Thursday, October 29, 2020

Post #185 - San Francisco Bike Birding

Fall migration is slowing down, but there this year's iteration brought loads of interesting birds to the Bay Area. Several of those appeared in San Francisco between October 8 and 12, and I'll use this post to highlight three trips I made to the city in that window. Fall is usually great weather around here, so its a fun time to be on the bike!

San Francisco, October 8
This afternoon sprint targeted three species: Long-billed Dowitcher (LBDO) and Pectoral Sandpiper (PESA) at Yosemite Slough on the bayshore and Philadelphia Vireo (PHVI) at Lake Merced. The two shorebirds aren't rare in the Bay Area, the dowitcher in particular, but there's next to no habitat for them in the city; hence they're good San Francisco County birds. Contrarily, the vireo is an excellent find anywhere in California, examples often found in urban parks which receive lots of coverage. 

The vireo was the most exciting bird of the three, but I prioritized the two shorebirds since they'd occupied the same small pond for 4-5 consecutive days and would be easy to find, assuming they were present. The continuing group of 7 LBDOs was exactly as advertised when I reached Yosemite Slough (SF Bike Bird #225), but additional scanning over the next 30 minutes failed to reveal the PESA. Conceding that bird, I crossed the city for the PHVI but was unable to find it with remaining daylight. Originally found in the morning, it was last seen when I departed San Mateo at 2:30pm. Had I pursued it first, I would have spent remaining the remainder of the afternoon searching for it, failed to reach Yosemite Slough, and missed the LBDO as well. So, one outta three.....

San Francisco, October 8
Rode hella fast, so loop took 2.5 hours

San Francisco, October 9
The stealthy vireo was seen for a second morning, so I returned to Lake Merced that afternoon. The bird wasn't around when I arrived but surfaced an hour later. I don't usually drag my 7D2 and 100-400 on top of my binoculars, scope, tripod, and biking supplies, but I prioritized the camera+lens over the scope+tripod for this passerine pursuit, a wise decision given how cooperative the bird was.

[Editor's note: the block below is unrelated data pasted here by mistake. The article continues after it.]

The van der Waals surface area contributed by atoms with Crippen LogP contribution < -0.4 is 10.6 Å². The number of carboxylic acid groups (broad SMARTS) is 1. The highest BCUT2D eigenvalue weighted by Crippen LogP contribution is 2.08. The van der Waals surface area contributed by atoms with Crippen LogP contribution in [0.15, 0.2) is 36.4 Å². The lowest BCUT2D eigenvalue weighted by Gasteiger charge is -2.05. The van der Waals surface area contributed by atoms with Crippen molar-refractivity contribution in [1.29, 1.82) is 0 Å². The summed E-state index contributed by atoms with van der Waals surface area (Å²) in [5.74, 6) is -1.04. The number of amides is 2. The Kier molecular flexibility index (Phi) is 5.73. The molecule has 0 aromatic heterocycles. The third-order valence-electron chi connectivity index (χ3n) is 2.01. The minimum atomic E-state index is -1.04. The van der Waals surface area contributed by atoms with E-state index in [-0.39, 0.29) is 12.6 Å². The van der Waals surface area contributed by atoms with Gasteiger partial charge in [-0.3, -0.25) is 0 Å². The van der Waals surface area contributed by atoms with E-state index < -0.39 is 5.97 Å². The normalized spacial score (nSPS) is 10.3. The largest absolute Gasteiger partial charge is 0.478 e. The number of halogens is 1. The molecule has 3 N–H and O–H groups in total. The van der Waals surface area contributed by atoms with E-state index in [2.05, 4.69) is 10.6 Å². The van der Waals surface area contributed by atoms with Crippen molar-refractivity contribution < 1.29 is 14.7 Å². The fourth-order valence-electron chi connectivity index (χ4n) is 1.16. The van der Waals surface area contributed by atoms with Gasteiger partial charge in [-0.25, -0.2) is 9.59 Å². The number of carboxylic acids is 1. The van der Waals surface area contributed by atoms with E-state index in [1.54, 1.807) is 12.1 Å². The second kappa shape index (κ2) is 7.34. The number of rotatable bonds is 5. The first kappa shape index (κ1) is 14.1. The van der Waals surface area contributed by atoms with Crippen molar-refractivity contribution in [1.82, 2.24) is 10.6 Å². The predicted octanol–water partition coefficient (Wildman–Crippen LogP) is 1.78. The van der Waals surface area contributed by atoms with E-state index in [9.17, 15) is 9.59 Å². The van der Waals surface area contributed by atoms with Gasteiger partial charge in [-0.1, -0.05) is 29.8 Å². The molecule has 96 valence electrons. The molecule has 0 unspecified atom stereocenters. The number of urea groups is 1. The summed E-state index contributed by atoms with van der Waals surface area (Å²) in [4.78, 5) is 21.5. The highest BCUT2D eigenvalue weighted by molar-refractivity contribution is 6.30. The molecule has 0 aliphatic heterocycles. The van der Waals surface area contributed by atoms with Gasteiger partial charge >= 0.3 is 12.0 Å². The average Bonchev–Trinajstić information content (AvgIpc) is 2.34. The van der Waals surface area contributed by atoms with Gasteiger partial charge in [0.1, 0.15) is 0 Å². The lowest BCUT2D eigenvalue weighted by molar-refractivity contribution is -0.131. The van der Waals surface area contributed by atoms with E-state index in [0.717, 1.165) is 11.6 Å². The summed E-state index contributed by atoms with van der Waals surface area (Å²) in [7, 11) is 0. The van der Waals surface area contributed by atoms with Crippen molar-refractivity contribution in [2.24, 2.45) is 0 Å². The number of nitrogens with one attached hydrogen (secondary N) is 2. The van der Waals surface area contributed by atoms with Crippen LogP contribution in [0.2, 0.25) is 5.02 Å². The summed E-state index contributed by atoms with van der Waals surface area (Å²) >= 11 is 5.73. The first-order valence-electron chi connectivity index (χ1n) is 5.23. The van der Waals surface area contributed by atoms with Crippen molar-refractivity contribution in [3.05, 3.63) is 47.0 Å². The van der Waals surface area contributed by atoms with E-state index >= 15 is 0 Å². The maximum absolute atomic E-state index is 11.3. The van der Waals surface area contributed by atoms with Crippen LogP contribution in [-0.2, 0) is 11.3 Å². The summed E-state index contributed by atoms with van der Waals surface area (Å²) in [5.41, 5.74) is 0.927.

Philadelphia Vireo

The vireo added as SF Bike Bird #226, I had the daylight to continue north to Sutro where I added a continuing Brewer's Sparrow as SF Bike Bird #227. Two for one - money!

Brewer's Sparrow

San Francisco, October 9
1 hour 20 mins each way

San Francisco, October 12
With Tropical Kingbird (TRKI) and Red Phalarope (REPH) reported from Lake Merced on the previous afternoon, I shuffled my schedule and made a morning run for that pair. I struck out on both, but ended up with three consolation prizes. The first was an overhead flock of Cackling Geese (CACG) for SF Bike Bird #228. The next was a completely unexpected Green-tailed Towhee (GTTO) which I found while looking for the TRKI. I was able to snap a quick digi-binoc of the GTTO (SF Bike Bird #229) before it vanished. While a number of us worked to relocated the towhee, Aaron Maizlish pointed out a Blackpoll Warbler (BLWA) for SF Bike Bird #230. I took off before the towhee was refound, but it did surface for many others that afternoon and through the following day. Frustratingly, the REPH was also seen later in the day, so I should have looked harder for that bird while I was there. Given that the towhee was a better bird than either TRKI or REPH, I chalked the morning up as a big win. I'd seen REPH in SF waters on pelagic trips, and I'm sure I'll get one by bike in SF eventually.